How to program non-English speaking countries? | by FadinGeek | November 2022

It’s something I’m interested in and…I finally contacted a guy who knows the answer

It is fair to say that not all countries know English and they don’t have to know the language as it is completely foreign to them. Of course, we won’t include countries like India, Pakistan, etc. because they don’t have their main language like English, but… come on… India has the second highest number of English speakers in the world, and all programs in India are written in English itself. But what about countries like Korea, Poland, France, etc. ? Well, what we do is about 33% of all the programming. The rest is not English or symbol oriented… I know.

BTW, I know you might disagree with this and your personal experiences, but remember. The fact that you are reading this means that you could understand and interpret English… I’m not talking about you

Photo by Roman Synkevych 🇺🇦 on Unsplash

Some developers just use English and comment and break the code into pieces they can understand in their language. This is done in a way that uses keywords and identifiers more than understanding the language. While that might sound tedious and unprofessional to most of us, it’s the only way they could possibly work. Also, this type of programming is basically English programming in the eyes of computers, except for a load of comments, which means you have more opportunities to make this code useful to other people. because it is in English.

This method is of course only useful if the software itself is completely isolated in the country where it was developed and that is – Yes, to use the programming language of a native language.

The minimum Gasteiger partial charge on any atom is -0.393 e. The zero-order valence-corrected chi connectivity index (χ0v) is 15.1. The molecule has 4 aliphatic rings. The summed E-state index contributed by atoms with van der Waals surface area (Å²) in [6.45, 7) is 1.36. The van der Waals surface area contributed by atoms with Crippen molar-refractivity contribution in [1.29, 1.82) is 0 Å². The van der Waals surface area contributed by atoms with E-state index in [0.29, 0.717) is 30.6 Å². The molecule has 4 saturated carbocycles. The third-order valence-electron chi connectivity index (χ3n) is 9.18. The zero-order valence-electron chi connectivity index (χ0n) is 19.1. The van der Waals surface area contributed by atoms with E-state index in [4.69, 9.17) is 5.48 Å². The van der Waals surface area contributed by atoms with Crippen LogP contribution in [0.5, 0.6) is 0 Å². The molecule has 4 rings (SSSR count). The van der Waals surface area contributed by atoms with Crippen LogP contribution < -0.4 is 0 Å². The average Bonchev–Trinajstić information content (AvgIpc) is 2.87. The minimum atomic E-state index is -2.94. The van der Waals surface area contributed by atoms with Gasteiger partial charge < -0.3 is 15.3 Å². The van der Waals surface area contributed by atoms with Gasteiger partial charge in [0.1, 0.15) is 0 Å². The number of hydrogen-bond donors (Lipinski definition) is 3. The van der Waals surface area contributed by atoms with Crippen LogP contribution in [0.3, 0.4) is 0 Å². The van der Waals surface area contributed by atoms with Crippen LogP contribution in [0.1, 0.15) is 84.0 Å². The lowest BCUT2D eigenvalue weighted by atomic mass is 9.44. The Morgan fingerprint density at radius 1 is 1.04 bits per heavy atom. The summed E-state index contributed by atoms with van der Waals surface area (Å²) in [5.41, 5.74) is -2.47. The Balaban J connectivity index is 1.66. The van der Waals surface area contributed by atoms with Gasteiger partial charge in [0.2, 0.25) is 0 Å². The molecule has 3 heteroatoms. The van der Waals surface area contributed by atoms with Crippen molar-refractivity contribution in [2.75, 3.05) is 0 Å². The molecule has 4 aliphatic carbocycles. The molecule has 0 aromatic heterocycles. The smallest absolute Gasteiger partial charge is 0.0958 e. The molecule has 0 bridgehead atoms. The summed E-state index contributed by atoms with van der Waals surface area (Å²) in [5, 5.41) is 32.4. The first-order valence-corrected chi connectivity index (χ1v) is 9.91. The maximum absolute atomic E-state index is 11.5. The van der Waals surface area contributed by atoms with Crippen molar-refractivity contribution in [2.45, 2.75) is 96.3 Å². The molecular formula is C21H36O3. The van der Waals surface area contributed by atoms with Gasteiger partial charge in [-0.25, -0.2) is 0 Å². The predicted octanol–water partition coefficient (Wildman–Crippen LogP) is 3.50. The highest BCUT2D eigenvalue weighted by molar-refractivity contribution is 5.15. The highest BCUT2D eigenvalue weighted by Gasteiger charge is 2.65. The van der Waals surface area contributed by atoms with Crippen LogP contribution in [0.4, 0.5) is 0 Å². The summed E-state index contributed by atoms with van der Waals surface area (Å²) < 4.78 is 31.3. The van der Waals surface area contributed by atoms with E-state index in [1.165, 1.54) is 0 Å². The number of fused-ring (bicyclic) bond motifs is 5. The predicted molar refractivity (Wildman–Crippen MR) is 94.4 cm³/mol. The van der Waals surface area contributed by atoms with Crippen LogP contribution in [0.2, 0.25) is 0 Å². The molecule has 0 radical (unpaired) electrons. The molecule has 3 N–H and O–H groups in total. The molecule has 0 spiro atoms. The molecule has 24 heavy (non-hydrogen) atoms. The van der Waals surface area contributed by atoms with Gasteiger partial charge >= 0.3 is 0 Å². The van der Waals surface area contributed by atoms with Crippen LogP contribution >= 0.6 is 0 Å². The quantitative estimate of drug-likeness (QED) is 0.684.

There are programming languages ​​like sako — which is similar to Fortran but made for Poles, Chagno — made for Koreans mainly for graphics-oriented programs like games, Rouille — a French Rust-like programming language, Kalaam — A programming language in Hindi, Glagol — A Russian programming language and so on…

So yes… Most people who are unfamiliar with the English programming language have a variety of basic options, but also have very less demand and are only rarely used.

But there is another way people get around this. And this is… You guessed it – Visual Script. Again, you need to know SOME English for this, to read what the basic words are written in it, but according to the person I met most people just use it to learn the English syntax and how it works as a starting bridge, to move on to hand coding using a language.

So yeah… It’s a completely different world that we’ve never seen and we barely know how it works.

That said, I hope you enjoyed this article and got something out of it, follow my social media and Patreon, it really means a lot to me, and I’ll see you next time.

You are awesome 🙂

FadinGeek

Ryan H. Bowman